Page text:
Red light buccaneers back in the big time
Tens of thousands of fans took to the Reeperbahn, the street at the heart of Hamburg's red light district, to celebrate the return of FC St Pauli to the top flight of German football this month.
No one really expects St Pauli to stay in the Bundesliga for long, but the prospect of Bayern Munich and the rest of the German elite visiting the Millerntor is enough for now, at a club where success has never been measured by trophies.
"If you look back you'll see we've never actually won a title," Stefan Schatz, of the St Pauli fan project, told Reuters. "We've come up again this time as runners-up, which is typical for us.
"For a team that's never won anything we're amazingly popular."
The Millerntor stands barely more than a goal kick away from the Reeperbahn, still the centre of the city's sex trade, just as it was when The Beatles honed their live act at clubs on and around the street in the early 1960s.
Such an earthy setting has always suited a football club that has long been defined by the alternative fan scene that grew up among punks and left-wing supporters, and whose players run out on to the pitch to 'Hells Bells' by heavy rock band AC/DC.
Still fiercely anti-racist, and still with the brown-and-white first-team colours, there are nevertheless signs that the modern business of football is catching up with a club that less than a decade ago was on the brink of extinction.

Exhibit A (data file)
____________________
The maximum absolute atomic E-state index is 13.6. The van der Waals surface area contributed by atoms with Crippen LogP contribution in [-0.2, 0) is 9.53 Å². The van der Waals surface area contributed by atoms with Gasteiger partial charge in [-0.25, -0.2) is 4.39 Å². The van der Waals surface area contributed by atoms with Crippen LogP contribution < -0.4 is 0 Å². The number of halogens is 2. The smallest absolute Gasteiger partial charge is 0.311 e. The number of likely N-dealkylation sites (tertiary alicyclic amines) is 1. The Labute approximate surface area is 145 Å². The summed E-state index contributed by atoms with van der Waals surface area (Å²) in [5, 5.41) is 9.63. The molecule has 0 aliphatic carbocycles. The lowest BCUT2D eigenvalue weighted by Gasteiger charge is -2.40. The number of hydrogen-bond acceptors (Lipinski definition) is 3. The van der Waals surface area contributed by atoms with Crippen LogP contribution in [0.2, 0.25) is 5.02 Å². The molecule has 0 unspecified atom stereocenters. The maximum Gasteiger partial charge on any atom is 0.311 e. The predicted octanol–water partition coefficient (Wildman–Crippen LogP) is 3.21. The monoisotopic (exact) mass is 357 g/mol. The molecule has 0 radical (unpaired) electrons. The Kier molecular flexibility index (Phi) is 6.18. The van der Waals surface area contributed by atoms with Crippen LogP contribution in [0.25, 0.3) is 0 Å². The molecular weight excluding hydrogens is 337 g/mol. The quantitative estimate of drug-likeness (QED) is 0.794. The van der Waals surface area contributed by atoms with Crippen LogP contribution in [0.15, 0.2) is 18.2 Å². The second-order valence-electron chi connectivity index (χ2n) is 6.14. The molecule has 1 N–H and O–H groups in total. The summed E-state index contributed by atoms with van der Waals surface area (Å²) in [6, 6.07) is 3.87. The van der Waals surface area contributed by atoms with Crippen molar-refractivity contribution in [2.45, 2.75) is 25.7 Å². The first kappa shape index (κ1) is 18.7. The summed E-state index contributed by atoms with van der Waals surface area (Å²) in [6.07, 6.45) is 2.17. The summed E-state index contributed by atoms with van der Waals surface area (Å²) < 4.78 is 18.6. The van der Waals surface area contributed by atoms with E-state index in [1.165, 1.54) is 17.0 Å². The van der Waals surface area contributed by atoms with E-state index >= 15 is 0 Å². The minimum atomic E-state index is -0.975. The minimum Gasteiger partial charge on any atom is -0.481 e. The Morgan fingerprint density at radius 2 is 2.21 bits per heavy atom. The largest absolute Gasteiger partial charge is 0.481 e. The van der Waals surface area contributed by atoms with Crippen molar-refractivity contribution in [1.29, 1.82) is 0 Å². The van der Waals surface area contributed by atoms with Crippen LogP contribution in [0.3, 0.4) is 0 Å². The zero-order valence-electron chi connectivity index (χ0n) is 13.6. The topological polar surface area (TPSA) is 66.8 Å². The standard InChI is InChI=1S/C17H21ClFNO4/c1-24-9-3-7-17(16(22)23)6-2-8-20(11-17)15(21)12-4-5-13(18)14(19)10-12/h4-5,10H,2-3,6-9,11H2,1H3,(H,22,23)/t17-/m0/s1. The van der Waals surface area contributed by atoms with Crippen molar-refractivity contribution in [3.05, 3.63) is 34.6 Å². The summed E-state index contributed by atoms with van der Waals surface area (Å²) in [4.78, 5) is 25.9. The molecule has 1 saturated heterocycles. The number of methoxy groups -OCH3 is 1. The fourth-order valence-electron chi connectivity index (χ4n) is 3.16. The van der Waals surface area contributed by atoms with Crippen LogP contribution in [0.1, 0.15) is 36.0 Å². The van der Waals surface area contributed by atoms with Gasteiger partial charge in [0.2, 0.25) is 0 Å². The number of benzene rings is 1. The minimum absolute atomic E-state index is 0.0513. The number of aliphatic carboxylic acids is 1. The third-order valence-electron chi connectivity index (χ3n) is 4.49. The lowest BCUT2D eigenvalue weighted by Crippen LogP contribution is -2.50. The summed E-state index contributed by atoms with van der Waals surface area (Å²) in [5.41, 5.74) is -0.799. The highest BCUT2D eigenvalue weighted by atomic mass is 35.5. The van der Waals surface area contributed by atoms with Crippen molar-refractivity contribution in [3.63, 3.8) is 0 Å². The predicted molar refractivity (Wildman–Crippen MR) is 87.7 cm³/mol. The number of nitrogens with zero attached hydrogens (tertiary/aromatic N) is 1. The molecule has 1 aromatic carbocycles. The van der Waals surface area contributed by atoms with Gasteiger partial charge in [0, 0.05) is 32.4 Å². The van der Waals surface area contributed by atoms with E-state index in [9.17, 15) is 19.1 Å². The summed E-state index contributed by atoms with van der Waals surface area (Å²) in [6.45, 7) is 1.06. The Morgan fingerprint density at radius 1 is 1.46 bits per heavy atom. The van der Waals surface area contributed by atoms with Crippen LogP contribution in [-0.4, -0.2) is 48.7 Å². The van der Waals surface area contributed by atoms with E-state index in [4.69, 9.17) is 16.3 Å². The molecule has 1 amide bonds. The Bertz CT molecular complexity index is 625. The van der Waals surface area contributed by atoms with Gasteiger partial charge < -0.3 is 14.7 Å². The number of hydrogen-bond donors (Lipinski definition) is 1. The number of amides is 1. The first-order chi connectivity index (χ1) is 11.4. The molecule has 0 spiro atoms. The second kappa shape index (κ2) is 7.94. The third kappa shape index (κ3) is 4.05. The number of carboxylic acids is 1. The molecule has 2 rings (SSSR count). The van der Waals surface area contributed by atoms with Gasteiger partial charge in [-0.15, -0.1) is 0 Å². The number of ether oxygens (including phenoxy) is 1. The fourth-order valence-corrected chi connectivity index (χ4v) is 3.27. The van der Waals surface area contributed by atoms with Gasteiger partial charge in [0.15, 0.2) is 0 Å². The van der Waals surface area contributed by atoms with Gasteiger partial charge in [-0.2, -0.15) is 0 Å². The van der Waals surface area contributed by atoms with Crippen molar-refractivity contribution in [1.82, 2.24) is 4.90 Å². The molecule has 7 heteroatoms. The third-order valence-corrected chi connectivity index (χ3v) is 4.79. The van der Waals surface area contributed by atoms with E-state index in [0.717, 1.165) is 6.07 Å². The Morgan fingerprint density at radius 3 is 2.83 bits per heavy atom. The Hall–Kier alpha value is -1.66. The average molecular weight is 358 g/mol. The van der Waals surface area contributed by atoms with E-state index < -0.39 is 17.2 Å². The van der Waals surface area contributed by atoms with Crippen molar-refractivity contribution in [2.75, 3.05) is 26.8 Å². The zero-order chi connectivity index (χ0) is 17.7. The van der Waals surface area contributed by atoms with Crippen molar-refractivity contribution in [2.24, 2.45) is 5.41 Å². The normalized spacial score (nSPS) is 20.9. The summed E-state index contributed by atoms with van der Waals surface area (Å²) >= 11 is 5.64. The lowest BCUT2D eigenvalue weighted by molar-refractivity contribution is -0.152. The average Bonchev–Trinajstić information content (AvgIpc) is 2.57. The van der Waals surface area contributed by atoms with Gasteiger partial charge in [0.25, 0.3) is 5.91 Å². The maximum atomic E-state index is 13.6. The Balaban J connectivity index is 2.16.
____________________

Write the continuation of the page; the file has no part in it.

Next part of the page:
At first glance from the car park, the stadium appears to be in the same ramshackle state as ever - the corrugated iron of the near stand's roof peeling away, the pillars rusting and the plastic seats faded to a dusty shade of red.
However, on the other side of the ground a transformation is well underway. A gleaming new main stand should be completed in time for the centenary season, part of a rebuilding plan that will eventually see the whole stadium modernised.
New offices and a shop have been in place for some time at a club now run by the theatre owner Corny Littmann and even on a rainy workday morning there are dozens of customers queuing up to buy merchandise plastered with the skull-and-crossbones symbol that has become famous far beyond this modest corner of Hamburg.
"When we played third division with only three sides to the ground, with one stand torn down, we still had 15,000 coming to every game," Schatz said.
"These are the days when you're proud of the reputation you have, with fans from all over the world coming and feeling connected with St Pauli. That makes me proud to be part of the St Pauli thing.
"At the same time it's kind of annoying that now you can't go anywhere without people wearing skull-and-crossbones T-shirts. For some it is just a fashion accessory."
The fan organisation is based round the corner from the new club offices in shabby premises serving as a meeting place for supporters and filled with battered, old, brown, leather sofas, scarves from companion fan groups around the world and, of course, a table football game.